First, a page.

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Exploring a Key Decade From the 19th Century


While orchestras around the country eagerly begin their fall seasons, the Los Angeles Philharmonic, locked in the land of endless summer, labors still at the Hollywood Bowl. Yet Tuesday night neither orchestra nor a crowd large enough to fill nearly three Dorothy Chandler Pavilions appeared impatient for summer's succession of classics, often rehearsed and performed the same day, to end.

And it's a good thing, too, given that Schubert's C-Major Symphony, the "Great"--which can seem as long as a Bowl season unless the conductor is strong enough to maintain momentum without sacrificing its glorious detail--was on the program. So was Chopin's Second Piano Concerto, which practically ignores orchestra and conductor and flies fine on the wings of song when a pianist is eloquent enough to pilot it.

The hands on which the program depended were experienced and reliable. Lawrence Foster, a longtime Philharmonic regular, seemed unusually forceful in the Schubert (as he is in the current L.A. Opera "Pagliacci," which he also conducts). The pianist, Emanuel Ax, played the Chopin as he plays everything: lovingly--his tone, round and ringing; his manner, full of joy.

Foster also programmed a bit of exotica to open the program, the six-minute overture to Cherubini's very much forgotten opera, "Ali Baba, or the Forty Thieves." Likable as such a discovery can be--and this is a charming and impressive bit of excellently fashioned fluff--the work seemed to serve another more important purpose. It is classically made in the late 18th century manner; it seems to come from another world than the rarefied, lyrically romantic one of the early Chopin concerto. And both these pieces have little to do with the Schubert, which speaks of breaking down the whole symphonic tradition, as the 19th century would later do.

In fact, the program indicated something the ear could never have known--that the three very different works were written within a span of less than a decade. Moreover, the most modern of them, the Schubert, was the earliest--1825. The one that looked back, the Cherubini, was the latest--1833. Chopin's concerto, a calling card for a 20-year-old composer, came in the middle, 1830, and was a style unto itself.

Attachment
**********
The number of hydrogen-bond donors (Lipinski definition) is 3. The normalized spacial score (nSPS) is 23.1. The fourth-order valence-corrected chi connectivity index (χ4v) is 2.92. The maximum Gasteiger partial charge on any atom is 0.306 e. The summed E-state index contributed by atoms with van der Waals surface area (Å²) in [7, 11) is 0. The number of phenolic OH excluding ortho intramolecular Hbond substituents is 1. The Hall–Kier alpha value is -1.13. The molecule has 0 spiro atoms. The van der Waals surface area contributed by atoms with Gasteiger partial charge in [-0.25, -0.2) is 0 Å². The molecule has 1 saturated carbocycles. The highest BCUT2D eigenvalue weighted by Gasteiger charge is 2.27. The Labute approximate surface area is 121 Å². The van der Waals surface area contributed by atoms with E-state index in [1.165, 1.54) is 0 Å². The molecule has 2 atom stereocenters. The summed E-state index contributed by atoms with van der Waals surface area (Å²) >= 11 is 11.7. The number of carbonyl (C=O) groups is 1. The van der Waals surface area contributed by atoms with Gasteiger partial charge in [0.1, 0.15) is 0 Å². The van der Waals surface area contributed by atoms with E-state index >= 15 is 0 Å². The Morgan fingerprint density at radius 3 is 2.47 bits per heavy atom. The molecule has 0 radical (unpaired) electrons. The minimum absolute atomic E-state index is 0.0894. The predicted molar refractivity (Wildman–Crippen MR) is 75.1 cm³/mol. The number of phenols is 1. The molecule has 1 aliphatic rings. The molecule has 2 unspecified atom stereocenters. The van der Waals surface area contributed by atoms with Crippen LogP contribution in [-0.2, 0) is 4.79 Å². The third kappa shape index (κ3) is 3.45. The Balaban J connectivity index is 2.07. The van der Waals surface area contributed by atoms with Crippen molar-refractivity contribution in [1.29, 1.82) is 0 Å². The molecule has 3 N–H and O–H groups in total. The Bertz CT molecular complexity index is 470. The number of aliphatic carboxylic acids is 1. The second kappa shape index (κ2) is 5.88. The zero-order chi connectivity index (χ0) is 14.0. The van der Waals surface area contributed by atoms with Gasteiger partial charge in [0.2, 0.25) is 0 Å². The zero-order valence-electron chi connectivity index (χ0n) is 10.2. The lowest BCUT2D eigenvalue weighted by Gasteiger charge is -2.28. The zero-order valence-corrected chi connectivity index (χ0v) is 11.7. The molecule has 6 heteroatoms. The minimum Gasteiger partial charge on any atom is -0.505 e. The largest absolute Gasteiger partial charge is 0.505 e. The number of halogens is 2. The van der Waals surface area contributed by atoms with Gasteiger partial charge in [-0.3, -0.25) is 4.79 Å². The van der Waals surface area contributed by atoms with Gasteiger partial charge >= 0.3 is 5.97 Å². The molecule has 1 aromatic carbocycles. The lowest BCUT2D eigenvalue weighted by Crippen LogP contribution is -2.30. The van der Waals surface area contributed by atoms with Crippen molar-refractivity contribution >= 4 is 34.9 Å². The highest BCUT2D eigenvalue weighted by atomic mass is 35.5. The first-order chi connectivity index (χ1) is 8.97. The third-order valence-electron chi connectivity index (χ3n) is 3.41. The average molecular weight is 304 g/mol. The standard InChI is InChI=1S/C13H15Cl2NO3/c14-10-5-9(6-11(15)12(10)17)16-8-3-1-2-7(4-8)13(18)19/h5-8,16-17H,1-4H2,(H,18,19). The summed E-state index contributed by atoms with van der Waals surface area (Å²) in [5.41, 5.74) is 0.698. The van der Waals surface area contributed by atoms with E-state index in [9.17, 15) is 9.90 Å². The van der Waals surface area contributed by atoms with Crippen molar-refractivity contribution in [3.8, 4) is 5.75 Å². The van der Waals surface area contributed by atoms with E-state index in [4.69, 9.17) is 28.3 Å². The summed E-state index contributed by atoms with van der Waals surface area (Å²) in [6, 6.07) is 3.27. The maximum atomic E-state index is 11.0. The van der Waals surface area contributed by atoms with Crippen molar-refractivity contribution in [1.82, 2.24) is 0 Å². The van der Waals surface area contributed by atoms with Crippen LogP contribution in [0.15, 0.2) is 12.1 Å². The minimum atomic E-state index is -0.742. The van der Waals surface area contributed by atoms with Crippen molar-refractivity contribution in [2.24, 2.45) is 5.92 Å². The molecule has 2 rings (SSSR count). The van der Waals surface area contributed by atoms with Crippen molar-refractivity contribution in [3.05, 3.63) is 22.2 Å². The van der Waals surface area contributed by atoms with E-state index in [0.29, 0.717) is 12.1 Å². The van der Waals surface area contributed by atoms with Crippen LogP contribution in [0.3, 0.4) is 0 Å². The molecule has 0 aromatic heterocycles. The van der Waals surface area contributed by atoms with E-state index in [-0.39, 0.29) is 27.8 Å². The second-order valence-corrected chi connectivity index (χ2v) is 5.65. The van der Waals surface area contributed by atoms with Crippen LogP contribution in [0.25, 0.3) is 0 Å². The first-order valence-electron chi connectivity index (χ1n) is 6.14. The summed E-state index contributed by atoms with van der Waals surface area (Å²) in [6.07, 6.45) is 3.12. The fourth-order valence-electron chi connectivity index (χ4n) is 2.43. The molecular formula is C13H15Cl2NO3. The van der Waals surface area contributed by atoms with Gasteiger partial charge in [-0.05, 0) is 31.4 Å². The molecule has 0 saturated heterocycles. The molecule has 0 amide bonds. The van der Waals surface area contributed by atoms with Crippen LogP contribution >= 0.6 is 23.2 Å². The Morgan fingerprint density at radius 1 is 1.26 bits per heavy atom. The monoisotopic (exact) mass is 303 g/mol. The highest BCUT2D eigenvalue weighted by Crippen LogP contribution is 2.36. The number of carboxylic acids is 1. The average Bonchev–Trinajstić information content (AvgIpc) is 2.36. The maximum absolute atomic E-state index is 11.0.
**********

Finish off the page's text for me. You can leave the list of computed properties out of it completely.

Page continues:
Such individuality is not unlike our own era. We, too, have no unified style. It is often lamented that our composers pick from the past and invent the future at will, and willy-nilly, unlike the greats from the past. Ax and Foster, both worldly Americans with a late 20th century sensibility who take the music straight and do not attempt to impose themselves upon it, were ideal in allowing each work its own stylistic space, its own personality. Hearing the 19th century like that proved an interesting way to better hear our own world.

The Hollywood Bowl does not like to impose ideas upon listeners, however. The program book made no attempt to put the evening in perspective. And the Philharmonic's commitment to program notes has, in general, become slipshod, even recycling notes that are decades old rather than updating and addressing the current program. Nor is there much encouragement to read them, since the booklet is sold for 50 cents (half the price of the cheapest seat), and consequently is too often overlooked by audience members.

The Bowl boasts of being a venue where new audiences can be developed, and the Philharmonic is justifiably proud of its worthy educational projects. It might be worth a small expense to give its audience a good summer read. Especially when it offers music, as it did Tuesday, worth reading about.

* Lawrence Foster again conducts the Los Angeles Philharmonic at the Hollywood Bowl, with soloist Alexander Treger, 2301 N. Highland Ave., tonight at 8:30. $1-$75. (213) 480-3232.

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